World War II Navy Veteran Dave Ryner and guardian Marie Gilmore took an Honor Flight trip to Washington, D.C. in April to see the World War II Memorial.

Dave Ryner is an 85 year-old with a great life. He and wife Ramona live in Clermont and love to travel, camp, quilt and spend time with their two boys, Pete and Bob. Pete is also retired and spent 31 years in the Air Force and Bob is an Assistant High School Principal. The families get together to camp often.

Ryner was 17 years old when he joined the Navy in 1945 and served six years during WWII and Korea.

In 1945, at the age of 17, Ryner signed up for the Navy, which was his best chance for a career at that time. He spent four years on the USS Appalachian, left the service and was recalled for two more years of service in Korea. In the Navy, Ryner was a dispersement officer and was responsible for paying the staff. Typically, paydays were in cash.

“No one on the ship had just one job,” explained Ryner. “I was disbursement, I was a 22 aircraft cannons and I was fire control.”

Ryner’s ship was an Amphibious Group Command (AGC) ship. “Everyone thought the big wig Admirals were on the battleships,” he explained. “But actually, they were on our ship.”

USS Appalachian (AGC-1) Photographed circa 1945-46. U.S. Naval Historical Center Photograph.

After his service, Ryner married, went to college and started a family. After college, he worked as a prison guard, got into sales and sold industrial chemicals and cleaning products. Later, after retirement, he would entertain children as a clown and even dressed up as Santa at Disney World one year. Finally, at 62, Ryner picked up substitute teaching and spent 20 years as a permanent High School substitute in Florida.

“I have retired three times,” explained Ryner, who credits the discipline and leadership skills he learned in the Navy with his success in business and life.

“Of course I credit God first,” said Ryner, “and then the Navy.”

Working in the prison, in sales and in high school, Ryner learned that treating people with respect and consideration got better results. In high school, Ryner says the kids never gave him any trouble. “If the kids behaved, I would use the balloon skills I learned as a clown and make them balloon creations. They really liked that and wouldn’t give me any trouble.”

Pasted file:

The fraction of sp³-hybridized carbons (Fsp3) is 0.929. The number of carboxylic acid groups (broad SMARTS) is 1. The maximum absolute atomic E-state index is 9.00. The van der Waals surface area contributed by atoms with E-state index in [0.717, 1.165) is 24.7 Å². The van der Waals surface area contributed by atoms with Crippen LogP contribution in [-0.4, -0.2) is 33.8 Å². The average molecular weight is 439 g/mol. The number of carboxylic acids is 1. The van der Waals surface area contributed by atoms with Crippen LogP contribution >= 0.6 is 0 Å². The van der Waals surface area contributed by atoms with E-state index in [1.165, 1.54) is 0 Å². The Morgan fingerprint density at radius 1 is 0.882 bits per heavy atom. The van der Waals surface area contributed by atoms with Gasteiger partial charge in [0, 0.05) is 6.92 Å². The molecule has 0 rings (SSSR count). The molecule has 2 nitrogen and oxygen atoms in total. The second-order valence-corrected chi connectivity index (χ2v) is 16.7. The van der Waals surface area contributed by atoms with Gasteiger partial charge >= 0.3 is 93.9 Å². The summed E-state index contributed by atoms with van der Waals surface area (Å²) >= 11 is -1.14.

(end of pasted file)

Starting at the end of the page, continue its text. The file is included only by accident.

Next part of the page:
Ryner is a cancer survivor and worked as a teacher throughout 14 months of chemotherapy.

During the Honor Flight return trip, a mail call brought a big envelope of mail to Ryner’s seat. Inside, were handwritten letters from local boy scout and girl scout troops, local school children and more importantly, Ryner’s two sons, two daughters-in-law, wife, granddaughters and even cousins in Arizona.

Tears were hard to fight back as letters described Ryner as a family patriarch who has given his entire family respect, love and leadership throughout their lives. His unshakeable faith in God has also impacted his family and his unwavering values have been instilled in the entire clan.

“This is just the most memorable experience,” described Ryner. “I can’t believe how well Honor Flight has put this trip together and how they were able to contact all of my family to write the letters.”

Ryner is proud of his service in the military and glad he served his country.

As his guardian for the day it was my pleasure to escort Dave around the memorials. Despite a trip there with my own children and family two years ago, it was nothing like the experience of seeing it hand-in-hand with a WWII Veteran.
Thank you, Dave, for making our world a better place. You continue to impact the lives around you each and every day.

For more information on Honor Flight, visit

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Marie Gilmore
Marie is the Managing Editor at the Osprey Observer. She covers news, transportation, education and likes to make a positive impact on the community and be 'in the know'!